Ross Island

Antarctic volcanic island dependency of New Zealand

Ross Island is an island which was formed by four volcanoes in the Ross Sea, which can be found near the continent, Antarctica.

Ross Island
Map of Ross Island
Ross Island is located in Antarctica
Ross Island
Ross Island
Coordinates77°40′S 168°00′E / 77.667°S 168.000°E / -77.667; 168.000
Area2,460 km2 (950 sq mi)
Highest elevation3,794 m (12448 ft)
Highest pointErebus
Additional information
Administered under the Antarctic Treaty System
orthographic projection centred over Ross Island
Land fast sea ice in the foreground. Ross Island in the background. 77° 30′ S Latitude 168° 00′ E Longitude.

Geography change

Because of the persistent presence of the ice sheet, the island is sometimes mistaken to be a part of Antarctica. Its area is 2,460 km² (950 sq mi); only a small portion of the island is free of ice and snow. The planet's southernmost active volcano, Erebus (3794 m), as well as the dormant volcano Terror (3230 m), are situated on the island. They were named by Ross after his ships HMS Erebus and HMS Terror. The third highest peak is Mount Bird, and on its slopes are Shell Glacier and Endeavour Piedmont Glacier. Abbott Peak stands between Mount Erebus and Mount Bird.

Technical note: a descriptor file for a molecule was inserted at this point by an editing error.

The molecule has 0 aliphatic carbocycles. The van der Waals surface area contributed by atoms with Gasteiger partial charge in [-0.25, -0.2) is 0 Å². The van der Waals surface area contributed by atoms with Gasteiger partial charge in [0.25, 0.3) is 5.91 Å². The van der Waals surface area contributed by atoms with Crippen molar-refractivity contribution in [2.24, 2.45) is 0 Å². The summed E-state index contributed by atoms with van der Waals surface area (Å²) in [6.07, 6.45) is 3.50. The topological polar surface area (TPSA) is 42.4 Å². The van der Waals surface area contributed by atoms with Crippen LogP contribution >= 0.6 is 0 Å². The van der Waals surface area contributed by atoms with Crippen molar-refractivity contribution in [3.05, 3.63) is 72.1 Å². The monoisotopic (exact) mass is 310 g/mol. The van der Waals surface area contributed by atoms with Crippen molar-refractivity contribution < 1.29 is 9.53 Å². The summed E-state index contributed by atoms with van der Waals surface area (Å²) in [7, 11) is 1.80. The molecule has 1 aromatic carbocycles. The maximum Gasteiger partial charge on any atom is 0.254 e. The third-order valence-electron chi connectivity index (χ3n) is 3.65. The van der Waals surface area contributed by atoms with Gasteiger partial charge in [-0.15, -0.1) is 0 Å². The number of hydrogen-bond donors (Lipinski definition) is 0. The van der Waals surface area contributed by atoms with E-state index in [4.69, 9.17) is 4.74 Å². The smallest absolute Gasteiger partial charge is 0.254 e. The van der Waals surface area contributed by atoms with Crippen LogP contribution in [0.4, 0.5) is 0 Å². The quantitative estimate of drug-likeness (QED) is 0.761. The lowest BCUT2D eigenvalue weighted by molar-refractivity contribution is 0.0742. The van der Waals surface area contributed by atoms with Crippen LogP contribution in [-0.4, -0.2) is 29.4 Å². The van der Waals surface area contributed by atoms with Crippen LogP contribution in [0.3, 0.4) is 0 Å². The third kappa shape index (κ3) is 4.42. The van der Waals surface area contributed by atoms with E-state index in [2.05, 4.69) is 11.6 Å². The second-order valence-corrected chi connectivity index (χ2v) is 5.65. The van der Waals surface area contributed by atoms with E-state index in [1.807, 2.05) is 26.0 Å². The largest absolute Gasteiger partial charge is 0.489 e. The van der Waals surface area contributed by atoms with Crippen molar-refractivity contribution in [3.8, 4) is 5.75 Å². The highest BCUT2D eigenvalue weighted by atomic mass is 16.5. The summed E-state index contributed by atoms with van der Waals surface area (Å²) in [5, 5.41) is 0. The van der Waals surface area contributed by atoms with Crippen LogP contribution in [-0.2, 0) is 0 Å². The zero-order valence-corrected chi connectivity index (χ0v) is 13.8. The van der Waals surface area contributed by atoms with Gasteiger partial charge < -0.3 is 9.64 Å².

Despite its relatively small size, Ross Island is the world's 6th highest island.

Discovery change

The island was discovered by Sir James Clark Ross in 1841, and it was later named in his honour by Robert F. Scott.

Ross Island was the base for many of the early expeditions to Antarctica. It was and still is the southernmost island reachable by sea. Huts built by Scott's and Shackleton's expeditions are still located on the island, preserved as historical sites.

Today Ross Island is home to New Zealand's Scott Base, and the largest Antarctic settlement, the U.S. Antarctic Program's McMurdo Station. Greenpeace established World Park Base on the island and it ran for five years, from 1987 to 1992.

Claims change

Ross Island lies within the boundaries of Ross Dependency, which is claimed by New Zealand.

Wildlife change

Ross Island supports a colony of about a half million (500 000) Adélie Penguins.

References change

  • LeMasurier, W.E. (1990). Volcanoes of the Antarctic Plate and Southern Oceans. American Geophysical Union. p. 512. ISBN 0-87590-172-7.

Other websites change

  Media related to Ross Island at Wikimedia Commons